Kevin Nordmeyer: I think there's so much of a ground swell in the topic of sustainability and doing sustainability. As we were talking prior to this from the grassroots up and the students up there are so many people whether they're following through designing buildings or developing buildings or campus policies with the right motives or not, I don't know that I can answer that directly, but I think the main goal is that the students are driving the agenda here in terms of what campuses are doing and following through with energy efficiency, recycling programs, campus competitions like you saw in the preview.
Paul Yeager: You talked about the Iowa Energy Center was involved with the work that Wartburg and Luther were doing. Would you like to see every school that has a rival do something like that? How do they take that to the next step then?
Kevin Nordmeyer: The regents institutions, in particular the green institutions have the mandate of applying the knowledge and transferring that into the communities and I think that is absolutely key in terms of taking the student's energy, if you will, and their activity in this topic and getting them engaged in the communities, within their campuses but then within their communities as well as they're trying to do in Indianola too.
Paul Yeager: Kathryn, we keep bouncing around you here, we keep talking about students and their involvement and you've been nodding your head I noticed a couple of times. Why are students like you involved in what's going on here?
Kathryn Lisk: I think it's an issue of we've grown up seeing that this is more and more of a problem especially lately with gas prices going up and both presidential candidates talking about the importance of this issue. And so growing up and hearing so much about it, it just becomes important to you.
And for me it's not -- this isn't a fad, this isn't something that's just happening now and a few years later in the next presidential election this is going to go away. This is something that needs to happen and the change needs to happen but needs to continue. And so I think since we are just starting out in this world and just kind of looking forward to our futures we want to start that right and kind of get that on the right track.
Paul Yeager: We told everybody that you're from Boulder, Colorado. Boulder has a reputation of being a very green, forward thinking, sustainable type town. How does Boulder compare to what you've seen in Iowa?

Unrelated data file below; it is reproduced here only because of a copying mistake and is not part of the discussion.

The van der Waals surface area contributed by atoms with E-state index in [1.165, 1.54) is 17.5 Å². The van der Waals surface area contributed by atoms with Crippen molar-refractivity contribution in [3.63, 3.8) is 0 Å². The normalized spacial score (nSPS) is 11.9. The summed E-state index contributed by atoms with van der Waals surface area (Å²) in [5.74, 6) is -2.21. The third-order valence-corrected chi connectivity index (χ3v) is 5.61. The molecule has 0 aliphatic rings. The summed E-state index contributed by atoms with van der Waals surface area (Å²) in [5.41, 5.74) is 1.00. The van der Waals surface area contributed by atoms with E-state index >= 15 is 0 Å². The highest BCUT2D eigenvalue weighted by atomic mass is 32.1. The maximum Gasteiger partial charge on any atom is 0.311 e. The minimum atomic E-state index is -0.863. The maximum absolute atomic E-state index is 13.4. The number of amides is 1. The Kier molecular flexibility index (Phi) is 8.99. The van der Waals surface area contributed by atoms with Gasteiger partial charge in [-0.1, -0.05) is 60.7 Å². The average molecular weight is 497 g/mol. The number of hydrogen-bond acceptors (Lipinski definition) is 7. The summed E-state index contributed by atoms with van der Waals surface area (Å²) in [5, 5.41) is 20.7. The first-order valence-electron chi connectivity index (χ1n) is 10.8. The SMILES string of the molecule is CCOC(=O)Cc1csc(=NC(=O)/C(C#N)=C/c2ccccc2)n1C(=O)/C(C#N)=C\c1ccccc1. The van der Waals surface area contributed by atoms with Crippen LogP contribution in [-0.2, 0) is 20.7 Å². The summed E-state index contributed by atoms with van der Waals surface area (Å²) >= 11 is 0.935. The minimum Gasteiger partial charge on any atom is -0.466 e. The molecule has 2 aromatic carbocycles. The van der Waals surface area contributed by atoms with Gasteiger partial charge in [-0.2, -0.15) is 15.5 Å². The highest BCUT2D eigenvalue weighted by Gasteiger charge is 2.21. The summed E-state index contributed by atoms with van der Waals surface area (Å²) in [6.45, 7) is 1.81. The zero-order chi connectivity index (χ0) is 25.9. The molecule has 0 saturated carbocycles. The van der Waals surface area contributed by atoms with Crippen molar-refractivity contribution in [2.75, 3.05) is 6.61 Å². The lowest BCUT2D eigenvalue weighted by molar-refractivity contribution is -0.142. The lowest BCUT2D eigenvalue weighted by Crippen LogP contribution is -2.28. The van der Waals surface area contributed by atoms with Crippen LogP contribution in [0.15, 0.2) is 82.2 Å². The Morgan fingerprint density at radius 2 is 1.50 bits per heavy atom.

Kathryn Lisk: I'd say we have work to do in Iowa but I would also say that for me that's exciting. For me coming from having this background, having all this knowledge about just recycling as a community and even getting into composting and getting into all sorts of other ways to do that it has given me a challenge to bring that to Simpson and just to bring that to a new place and get people excited and enthusiastic. So, it's not just somebody telling you what to do but it's a passion that you have and something that you want to get involved in.
Paul Yeager: You do know you're surrounded by two teachers, Kevin has done some class work, Jerry has done some class work. But the Iowa Energy Center is in Ames and you've done some work in the classroom when you were an architect. Talk about do you agree on the state level from at least the students that you have encountered? Do you agree with what Kathryn's saying there?
Kevin Nordmeyer: Absolutely. I think the student's energy level right now on this topic is absolutely a testament to the quality K-12 education that has happened I think in our country. The students absolutely want to learn more about how to be more socially aware, they have a social consciousness that just hasn't been generationally part of the previous few decades. I think the moment is just absolutely right until you engage students not only in real world applications with this topic outside the classroom but also in the classroom as well.